Folktales from the Japanese Countryside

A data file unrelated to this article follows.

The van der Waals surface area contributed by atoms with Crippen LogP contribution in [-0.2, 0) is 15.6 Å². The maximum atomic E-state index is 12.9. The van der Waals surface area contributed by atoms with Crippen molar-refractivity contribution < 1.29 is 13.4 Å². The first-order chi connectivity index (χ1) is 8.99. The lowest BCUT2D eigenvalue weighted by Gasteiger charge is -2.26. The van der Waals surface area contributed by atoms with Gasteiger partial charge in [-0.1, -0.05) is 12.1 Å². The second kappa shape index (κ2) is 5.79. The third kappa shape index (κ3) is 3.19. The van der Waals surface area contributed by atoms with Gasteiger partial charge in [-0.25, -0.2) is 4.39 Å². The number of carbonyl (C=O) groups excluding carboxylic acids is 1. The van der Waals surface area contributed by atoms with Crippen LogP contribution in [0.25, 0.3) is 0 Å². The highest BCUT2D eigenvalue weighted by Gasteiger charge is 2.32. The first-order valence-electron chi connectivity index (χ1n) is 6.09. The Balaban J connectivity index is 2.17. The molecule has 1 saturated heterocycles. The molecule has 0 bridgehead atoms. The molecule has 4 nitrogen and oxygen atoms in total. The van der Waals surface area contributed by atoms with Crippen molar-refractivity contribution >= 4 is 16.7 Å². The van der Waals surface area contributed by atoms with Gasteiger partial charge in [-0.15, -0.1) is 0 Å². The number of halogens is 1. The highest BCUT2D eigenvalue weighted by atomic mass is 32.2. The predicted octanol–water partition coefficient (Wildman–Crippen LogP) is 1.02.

As in many countries, storytelling is a revered art in Japan, and traditional tales have been carefully preserved for centuries. Yet only a small portion of Japan’s tales has been shared with English-speaking audiences. From one of Japan’s most popular and respected storytellers, this collection introduces readers to more than 40 wondrous tales from rural Japan–stories they have not yet seen or heard-from animal tales and tales of supernatural beings to stories about village characters and priests and their apprentices. These are tales from the Japanese countryside, representative of the country’s rich folklore, and preserved and retold by a “ohanashi obaasan” (storytelling granny). You’ll find such stories as “Sky Watcher,” “Mouse Teeth,” “Owl’s Paintshop,” “Radish Bath,” and “Snow Woman’s Baby.” Tales are organized into broad thematic categories-animal tales, stories of village people, priests and their apprentices, strange happenings, yamanbas, and supernatural tales. It’s a fascinating assortment that will delight young listeners, intrigue older readers, and offer scholars new insights. Background on the country and Japanese culture, notes on the tales, a glossary, recipes, games and crafts, and color photos and illustrations enhance the collection.